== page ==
Porter Wright continues its tradition of providing cutting-edge information about how technology affects your business with the 2016 Technology Seminar Series, beginning  May 18.

This year’s sessions are:

May 18: Big Data, Data Analytics & the Law 2016: What Your Company Needs to Know About the Evolution of the Next Big Thing

“Big data” is one of today’s most prevalent buzzwords across virtually all industries worldwide. But who truly understands what big data is and how it’s used? How is information collected, stored and analyzed? How are businesses leveraging big data in the workplace and the marketplace? How should companies balance data-driven trend-spotting against  consumer protection?  What laws or ethical frameworks apply to the use of big data, and how can you be sure your company is complying with them? This seminar provides an introduction to big data analytics, to the legal and strategic issues that big data raises for business, and to the ways that companies can position themselves to handle these challenges.  It then zeros in on the use of big data in the modern workplace to illustrate how some of these issues play out in a context familiar to many companies.

Speakers: Dennis Hirsch, Professor of Law, Faculty Director of the Program on Data, Law, Ethics and Policy (DLEAP), The Ohio State University Moritz College of Law and Brian Hall, Porter Wright Morris & Arthur LLP

An Introduction to Big Data and to the Legal and Strategic Issues it Raises for Business

This section of the seminar begins with a user-friendly, non-technical introduction to the methods and capabilities of big data analytics.  It provides an overview of the tremendous benefits that big data analytics can create, and of the risks that it can pose to privacy, cyber security, and basic fairness.  At each stage, it uses examples.  The section emphasizes the strategic importance for business of understanding these risks and of addressing them pro-actively.  It provides an overview of the laws that could apply to business use of big data analytics, and the gaps in those laws.  Finally, it offers initial suggestions as to how a company can develop a framework for assessing when its use of big data is likely to benefit the business, and when it will pose undue risk to customers and so to the company itself.

Topics include:

  • A general, non-technical, introduction to big data
  • Opportunities and risks that big data and data analytics can generate for businesses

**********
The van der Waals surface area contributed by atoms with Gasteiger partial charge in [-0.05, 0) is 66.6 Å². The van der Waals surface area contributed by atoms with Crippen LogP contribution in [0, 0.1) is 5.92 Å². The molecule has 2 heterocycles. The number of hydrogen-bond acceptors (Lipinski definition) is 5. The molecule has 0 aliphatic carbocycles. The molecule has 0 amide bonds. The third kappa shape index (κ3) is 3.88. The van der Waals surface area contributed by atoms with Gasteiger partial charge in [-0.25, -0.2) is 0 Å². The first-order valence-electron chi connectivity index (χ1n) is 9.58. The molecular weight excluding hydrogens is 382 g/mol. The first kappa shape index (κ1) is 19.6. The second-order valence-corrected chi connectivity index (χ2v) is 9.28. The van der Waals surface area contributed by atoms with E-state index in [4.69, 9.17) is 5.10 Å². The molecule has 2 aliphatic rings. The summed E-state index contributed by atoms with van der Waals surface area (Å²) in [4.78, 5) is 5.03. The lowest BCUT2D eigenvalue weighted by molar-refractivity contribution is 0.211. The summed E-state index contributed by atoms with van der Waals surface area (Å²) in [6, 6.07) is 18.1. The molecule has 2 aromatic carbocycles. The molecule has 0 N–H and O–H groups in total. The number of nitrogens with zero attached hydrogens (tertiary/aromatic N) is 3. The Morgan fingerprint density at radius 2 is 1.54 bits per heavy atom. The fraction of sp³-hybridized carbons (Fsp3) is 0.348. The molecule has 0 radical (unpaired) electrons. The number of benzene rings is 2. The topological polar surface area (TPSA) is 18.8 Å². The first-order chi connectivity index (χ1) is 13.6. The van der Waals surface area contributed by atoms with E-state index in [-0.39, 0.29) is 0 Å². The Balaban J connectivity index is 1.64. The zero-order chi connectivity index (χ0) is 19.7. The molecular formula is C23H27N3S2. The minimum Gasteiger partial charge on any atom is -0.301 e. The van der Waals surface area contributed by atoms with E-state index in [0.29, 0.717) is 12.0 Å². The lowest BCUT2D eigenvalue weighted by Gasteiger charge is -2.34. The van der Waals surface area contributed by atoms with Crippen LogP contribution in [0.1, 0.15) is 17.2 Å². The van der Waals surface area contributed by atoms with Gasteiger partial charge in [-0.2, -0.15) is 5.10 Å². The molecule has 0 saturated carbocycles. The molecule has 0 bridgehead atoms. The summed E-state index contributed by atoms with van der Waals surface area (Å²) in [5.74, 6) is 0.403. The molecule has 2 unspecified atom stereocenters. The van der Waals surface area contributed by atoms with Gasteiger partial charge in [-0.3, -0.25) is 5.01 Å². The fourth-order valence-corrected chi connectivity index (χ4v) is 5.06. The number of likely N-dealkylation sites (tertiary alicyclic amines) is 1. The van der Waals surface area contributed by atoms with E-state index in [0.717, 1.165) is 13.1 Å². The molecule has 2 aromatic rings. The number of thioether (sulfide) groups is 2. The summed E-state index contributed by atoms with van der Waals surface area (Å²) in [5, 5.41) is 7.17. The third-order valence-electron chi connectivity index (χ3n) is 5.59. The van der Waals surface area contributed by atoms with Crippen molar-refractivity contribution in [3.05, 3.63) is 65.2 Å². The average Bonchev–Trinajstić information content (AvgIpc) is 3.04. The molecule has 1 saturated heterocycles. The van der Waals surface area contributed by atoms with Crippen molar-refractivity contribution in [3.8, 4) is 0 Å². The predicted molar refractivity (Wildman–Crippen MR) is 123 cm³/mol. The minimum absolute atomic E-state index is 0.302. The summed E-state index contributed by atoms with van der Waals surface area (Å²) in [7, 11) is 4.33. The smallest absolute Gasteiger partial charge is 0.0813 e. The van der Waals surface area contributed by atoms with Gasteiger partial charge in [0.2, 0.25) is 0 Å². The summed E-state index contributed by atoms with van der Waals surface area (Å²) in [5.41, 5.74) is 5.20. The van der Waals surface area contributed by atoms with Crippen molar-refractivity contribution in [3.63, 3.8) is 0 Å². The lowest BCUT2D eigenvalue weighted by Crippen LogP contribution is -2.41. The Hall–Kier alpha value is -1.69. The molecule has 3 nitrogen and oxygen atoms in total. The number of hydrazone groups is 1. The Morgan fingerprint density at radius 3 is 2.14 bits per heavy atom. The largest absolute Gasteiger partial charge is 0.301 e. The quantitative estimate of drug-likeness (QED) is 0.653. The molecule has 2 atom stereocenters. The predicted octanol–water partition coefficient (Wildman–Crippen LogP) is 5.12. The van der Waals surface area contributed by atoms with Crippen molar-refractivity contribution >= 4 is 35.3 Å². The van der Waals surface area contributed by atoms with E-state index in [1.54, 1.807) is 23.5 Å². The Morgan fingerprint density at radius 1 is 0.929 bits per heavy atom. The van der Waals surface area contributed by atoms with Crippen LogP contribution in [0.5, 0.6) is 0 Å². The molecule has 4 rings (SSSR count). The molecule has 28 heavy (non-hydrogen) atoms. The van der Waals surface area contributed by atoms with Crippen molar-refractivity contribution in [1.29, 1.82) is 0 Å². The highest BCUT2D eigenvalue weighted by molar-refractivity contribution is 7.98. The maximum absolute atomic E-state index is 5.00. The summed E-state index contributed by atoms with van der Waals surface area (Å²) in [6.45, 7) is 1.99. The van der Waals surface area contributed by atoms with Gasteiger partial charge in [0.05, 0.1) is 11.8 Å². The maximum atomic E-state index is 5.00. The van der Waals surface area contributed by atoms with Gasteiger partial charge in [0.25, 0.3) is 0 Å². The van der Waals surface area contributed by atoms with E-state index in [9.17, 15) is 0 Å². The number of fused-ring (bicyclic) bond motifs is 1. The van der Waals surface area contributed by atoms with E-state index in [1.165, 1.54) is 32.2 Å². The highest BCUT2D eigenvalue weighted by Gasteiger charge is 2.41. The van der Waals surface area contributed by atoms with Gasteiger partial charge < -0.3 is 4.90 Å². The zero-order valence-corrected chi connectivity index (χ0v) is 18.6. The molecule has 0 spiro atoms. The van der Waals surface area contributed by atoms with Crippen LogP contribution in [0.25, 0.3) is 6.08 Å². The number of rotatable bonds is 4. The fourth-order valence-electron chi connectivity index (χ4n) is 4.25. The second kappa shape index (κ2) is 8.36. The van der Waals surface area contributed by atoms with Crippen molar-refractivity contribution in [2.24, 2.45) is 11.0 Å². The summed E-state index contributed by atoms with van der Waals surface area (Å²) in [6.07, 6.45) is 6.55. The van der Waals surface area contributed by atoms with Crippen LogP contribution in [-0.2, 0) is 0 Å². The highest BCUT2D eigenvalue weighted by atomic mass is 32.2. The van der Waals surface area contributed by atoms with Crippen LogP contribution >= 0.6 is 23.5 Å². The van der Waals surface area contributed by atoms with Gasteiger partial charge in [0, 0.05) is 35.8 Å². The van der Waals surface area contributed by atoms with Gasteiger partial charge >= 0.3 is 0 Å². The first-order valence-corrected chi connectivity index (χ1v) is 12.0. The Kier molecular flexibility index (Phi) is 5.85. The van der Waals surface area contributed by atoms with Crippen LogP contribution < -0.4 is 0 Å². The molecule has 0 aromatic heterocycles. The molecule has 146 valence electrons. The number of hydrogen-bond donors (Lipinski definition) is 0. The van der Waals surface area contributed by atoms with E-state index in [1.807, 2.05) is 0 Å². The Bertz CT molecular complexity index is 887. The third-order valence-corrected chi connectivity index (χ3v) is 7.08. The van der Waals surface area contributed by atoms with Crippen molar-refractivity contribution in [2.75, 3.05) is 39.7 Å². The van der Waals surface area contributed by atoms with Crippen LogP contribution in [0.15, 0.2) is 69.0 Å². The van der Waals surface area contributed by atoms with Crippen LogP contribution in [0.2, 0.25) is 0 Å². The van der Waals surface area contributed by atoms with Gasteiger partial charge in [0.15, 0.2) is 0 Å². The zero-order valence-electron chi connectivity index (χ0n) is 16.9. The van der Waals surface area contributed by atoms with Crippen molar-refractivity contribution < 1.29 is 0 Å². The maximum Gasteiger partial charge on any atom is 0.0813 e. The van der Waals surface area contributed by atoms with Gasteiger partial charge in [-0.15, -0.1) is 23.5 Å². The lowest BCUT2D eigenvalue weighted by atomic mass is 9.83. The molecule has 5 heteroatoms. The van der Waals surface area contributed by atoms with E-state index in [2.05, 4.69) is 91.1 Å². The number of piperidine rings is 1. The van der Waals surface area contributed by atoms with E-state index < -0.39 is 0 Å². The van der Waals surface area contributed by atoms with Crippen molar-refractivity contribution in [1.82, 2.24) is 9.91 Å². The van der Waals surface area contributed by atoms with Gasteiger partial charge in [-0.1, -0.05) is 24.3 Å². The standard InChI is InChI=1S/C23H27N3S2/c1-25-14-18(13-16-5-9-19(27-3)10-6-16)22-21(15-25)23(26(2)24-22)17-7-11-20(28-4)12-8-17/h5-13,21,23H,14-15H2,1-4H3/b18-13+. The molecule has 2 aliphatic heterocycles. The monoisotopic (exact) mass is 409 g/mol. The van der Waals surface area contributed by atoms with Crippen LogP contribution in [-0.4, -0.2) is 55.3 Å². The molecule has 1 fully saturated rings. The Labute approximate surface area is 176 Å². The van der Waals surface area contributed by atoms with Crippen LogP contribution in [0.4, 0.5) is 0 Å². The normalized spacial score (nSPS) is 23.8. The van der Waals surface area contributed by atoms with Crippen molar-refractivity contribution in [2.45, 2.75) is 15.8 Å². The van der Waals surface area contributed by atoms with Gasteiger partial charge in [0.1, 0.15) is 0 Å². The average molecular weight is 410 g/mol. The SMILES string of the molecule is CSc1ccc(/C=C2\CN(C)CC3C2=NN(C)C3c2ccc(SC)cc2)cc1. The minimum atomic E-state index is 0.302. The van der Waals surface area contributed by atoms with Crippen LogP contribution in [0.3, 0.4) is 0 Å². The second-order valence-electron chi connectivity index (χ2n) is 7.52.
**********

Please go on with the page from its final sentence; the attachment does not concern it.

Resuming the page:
• How existing laws apply to business use of big data analytics; gaps in the legal framework
  • Developing a risk management, cost-benefit approach to the use of big data
  • How to position your company for the future regulation of big data
Big Data in the Modern Workplace: Real Rewards Come With Legal Risks

A lot has happened in the world of “Big Data” for human resources professionals in the year since we last presented this topic as part of Porter Wright’s 2015 Technology Seminar Series. There is an ever increasing range of new services and products entering the market promising employers the ability to make more data-driven, and therefore presumably reliable, decisions. For instance, data analytics firms promise that employers using their services and products will reduce employee turnover by helping them identify applicants who will be the best fit for their organizations. Various wearable device manufacturers and mobile app developers also promise employers they can increase employee productivity, reduce the number of employee accidents, and reduce their health insurance costs by incorporating their profits into wellness programs.

But at what cost do these promised advantages come? In January 2016, the FTC  issued its Report on Big Data, which identifies potential ways that employer reliance on Big Data tools risk violating federal employment laws, such as Title VII of the Civil Rights Act of 1964, the Age Discrimination in Employment Act, the American with Disabilities Act, the Genetic Information Nondiscrimination Act, the Fair Credit Reporting Act, and the Federal Trade Commission Act as well as federal and state privacy laws.  As it relates to federal discrimination laws, the EEOC has identified as an enforcement priority the elimination of barriers to employment opportunities, though such means as screening and selection devices, tests, and other practices that employers may use to recruit and hire. As part of this priority, the EEOC has promised to study “internet-based assessments that rely on big data analytics and new technologies” to determine the likelihood that these devices are causing employment discrimination.  This presentation will address the federal and state legal landscape as it relates to Big Data and the steps that employers can take to reduce the risk and avoid class actions challenging their use of Big Data tools.

Upcoming technology seminar series events:

  • June 15: Recent Developments in Data Breach Law and Practical Pointers When Data is Breached.
    The latest in the legal landscape of data breach, cases and legislative initiatives, and thoughts on how to respond in the event of data breach.
  • July 13: The Latest in Trade Secret Law, Including Best Practices and Legal Protection of Software
    The changing landscape of patent protection for software and the importance of secret protection in business.

If you’d like to learn more about our upcoming seminar series, contact Porter Wright.